Age range for Sue’s children’s books – 4 – 8 years

To find out more about Sue Wickstead’s picture books and BUY – visit her website HERE

Books also available to buy from Amazon HERE.

About Sue Wickstead

Sue Wickstead is a teacher and author. She has currently written seven children’s picture books using a bus theme as well as a photographic history book about the real bus.

Sue once worked with a playbus charity based in Crawley. This led her to write the photographic history book about the project. Bewbush Playbus was published in 2012. She later wrote a fictional tale about the bus. Jay-Jay the Supersonic Bus, his number plate JJK261 gave him his name. This has been followed by six more picture books which all have a bus connection and link to her teaching journey.

Support an Indie Author today

Purchase one or more of Sue Wickstead’s Playbus picture books via her website or Amazon

Patricia’s Pen celebrates Indie Authors

Sunday 13th June 2021 brings short story writer Patricia Feinberg Stoner to Patricia’s Pen with At Home in the Pays d’Oc and Tales from the Pays d’Oc


(a writer’s day)

Patricia Feinberg Stoner

My writing day began today at 3 a.m.  I blame the worm.

If you are a writer, you know the worm. It’s that little voice that pipes up just as you are drifting peacefully to sleep or – worse still – when you suddenly find yourself awake in the small hours. Here’s an intriguing plot twist, it murmurs seductively. Here’s a snappy bit of dialogue. Here’s a character you never knew you needed.

Of course I fought it.  How I fought it!  I played word games, I tried to recall what my Spanish teacher said about imperfect subjunctives – that usually does the trick. All to no avail. I was wide awake, and I just had to get to my computer.

My writing day, and it is a fairly typical one, goes something like this. I wake, as I have said, in the small hours. Ten minutes’ wrestling with the worm convince me that I simply have to write.  A further ten minutes are wasted hoping I can sneak out of bed waking neither husband nor dog.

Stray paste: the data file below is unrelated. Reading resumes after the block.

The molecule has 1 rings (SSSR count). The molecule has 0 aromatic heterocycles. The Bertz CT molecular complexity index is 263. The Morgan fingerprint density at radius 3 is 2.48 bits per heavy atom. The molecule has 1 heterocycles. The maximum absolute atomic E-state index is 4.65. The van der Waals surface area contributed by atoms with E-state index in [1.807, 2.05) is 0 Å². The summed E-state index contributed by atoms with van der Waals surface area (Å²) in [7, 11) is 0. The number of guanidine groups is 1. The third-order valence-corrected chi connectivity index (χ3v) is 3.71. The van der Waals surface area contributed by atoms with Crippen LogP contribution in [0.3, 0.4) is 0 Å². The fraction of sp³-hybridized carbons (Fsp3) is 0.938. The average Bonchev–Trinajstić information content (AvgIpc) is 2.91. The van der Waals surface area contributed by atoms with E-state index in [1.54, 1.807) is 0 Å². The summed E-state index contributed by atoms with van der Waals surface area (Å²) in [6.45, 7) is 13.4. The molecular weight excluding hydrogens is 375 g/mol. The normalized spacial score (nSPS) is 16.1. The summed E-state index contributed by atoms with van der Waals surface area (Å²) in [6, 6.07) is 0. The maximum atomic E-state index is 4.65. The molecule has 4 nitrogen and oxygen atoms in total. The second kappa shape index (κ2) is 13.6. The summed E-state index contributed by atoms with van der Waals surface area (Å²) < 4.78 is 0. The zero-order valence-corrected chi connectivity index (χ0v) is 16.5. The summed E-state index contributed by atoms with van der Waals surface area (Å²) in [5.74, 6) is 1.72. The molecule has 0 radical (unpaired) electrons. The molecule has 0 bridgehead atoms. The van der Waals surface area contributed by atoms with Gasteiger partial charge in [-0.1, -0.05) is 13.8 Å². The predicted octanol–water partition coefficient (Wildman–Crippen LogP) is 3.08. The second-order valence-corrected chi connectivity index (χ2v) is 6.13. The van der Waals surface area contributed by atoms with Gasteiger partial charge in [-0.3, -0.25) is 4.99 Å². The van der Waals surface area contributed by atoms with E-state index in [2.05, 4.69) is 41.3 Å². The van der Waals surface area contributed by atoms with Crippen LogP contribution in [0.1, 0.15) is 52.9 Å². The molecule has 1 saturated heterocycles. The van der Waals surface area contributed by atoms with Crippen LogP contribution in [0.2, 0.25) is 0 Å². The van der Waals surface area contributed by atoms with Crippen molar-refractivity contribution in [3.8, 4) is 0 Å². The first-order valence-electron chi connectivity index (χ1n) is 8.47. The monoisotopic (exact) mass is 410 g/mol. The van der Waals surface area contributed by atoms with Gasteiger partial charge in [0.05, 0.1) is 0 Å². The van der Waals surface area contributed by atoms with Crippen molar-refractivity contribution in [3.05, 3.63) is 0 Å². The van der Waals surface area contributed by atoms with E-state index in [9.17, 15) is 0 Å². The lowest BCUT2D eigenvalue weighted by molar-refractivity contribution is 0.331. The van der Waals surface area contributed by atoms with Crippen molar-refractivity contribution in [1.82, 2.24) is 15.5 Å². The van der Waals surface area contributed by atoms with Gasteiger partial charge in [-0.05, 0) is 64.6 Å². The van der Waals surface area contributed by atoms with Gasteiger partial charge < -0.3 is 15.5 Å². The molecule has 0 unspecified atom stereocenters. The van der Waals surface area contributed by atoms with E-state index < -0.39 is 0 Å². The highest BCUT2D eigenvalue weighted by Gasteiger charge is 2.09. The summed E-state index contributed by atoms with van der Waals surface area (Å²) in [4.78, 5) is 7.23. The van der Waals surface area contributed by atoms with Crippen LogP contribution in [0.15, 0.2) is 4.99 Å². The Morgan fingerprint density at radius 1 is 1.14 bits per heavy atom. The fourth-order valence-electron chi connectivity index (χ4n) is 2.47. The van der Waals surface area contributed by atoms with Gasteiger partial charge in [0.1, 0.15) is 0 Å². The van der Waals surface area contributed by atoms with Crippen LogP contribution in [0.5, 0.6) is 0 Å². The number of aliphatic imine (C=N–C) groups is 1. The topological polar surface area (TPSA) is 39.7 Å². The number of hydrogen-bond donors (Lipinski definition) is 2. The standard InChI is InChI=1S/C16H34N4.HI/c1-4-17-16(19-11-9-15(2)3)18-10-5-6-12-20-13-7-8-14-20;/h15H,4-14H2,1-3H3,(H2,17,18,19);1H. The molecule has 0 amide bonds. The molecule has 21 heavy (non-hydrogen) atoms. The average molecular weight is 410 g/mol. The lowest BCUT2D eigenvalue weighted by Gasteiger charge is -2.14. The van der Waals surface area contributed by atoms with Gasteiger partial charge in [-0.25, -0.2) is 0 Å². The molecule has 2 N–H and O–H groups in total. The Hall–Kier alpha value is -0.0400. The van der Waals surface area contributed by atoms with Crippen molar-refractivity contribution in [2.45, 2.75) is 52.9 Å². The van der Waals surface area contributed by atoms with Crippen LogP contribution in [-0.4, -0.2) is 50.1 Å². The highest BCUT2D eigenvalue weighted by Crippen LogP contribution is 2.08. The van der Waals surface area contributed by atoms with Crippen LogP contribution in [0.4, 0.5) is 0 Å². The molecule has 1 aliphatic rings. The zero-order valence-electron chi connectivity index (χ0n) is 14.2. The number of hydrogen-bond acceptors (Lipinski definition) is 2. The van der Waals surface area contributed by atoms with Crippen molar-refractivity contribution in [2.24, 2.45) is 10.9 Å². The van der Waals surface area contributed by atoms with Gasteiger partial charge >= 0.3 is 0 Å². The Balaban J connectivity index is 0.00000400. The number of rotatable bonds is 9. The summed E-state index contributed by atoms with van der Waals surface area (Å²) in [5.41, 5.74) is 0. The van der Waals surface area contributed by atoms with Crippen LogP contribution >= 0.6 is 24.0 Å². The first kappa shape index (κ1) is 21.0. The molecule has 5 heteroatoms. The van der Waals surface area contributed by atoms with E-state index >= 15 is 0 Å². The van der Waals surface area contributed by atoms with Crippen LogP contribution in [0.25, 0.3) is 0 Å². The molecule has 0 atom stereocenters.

I silence the dog with craven promises of food, and we tiptoe downstairs together. I am careful to shut the bedroom door tight against later canine incursions. I switch on the kettle, feed the dog, open the kitchen door for the dog to visit the garden, make a cup of tea. All the time the worm is nagging at me; my head feels like a hard-boiled egg as I try to retain all the deathless prose that is forming in my brain.

At last I am seated at my desk. My fingers fall over themselves with urgency; they fly over the keyboard, spellchecker galloping behind me waving its fist.  I ignore it – don’t bother me with details!

I type without stopping. This is the time to be indiscriminate, to put down everything just as it comes to me.  I bounce from thought to thought, putting down here a snippet of dialogue, there a vivid description, there a note about how a plot could develop.  I know that most of it will be dross, but I am hoping that at the end there will be the occasional small nugget as well.

Time for a coffee break: fifteen minutes or so with the local news. Then, with luck, another hour to work before the household is stirring.   This second tranche of work is a lot more serious than the earlier, heady session.  It’s time for a critical read of what I have been writing.  Sometimes it will surprise me by being better than I had hoped.  Often, though, it’s a case of reaching for the figurative blue pencil.  Over-writing is every writer’s joy and bane.  It’s fun to do, but it’s tedious for the reader on whom it is inflicted.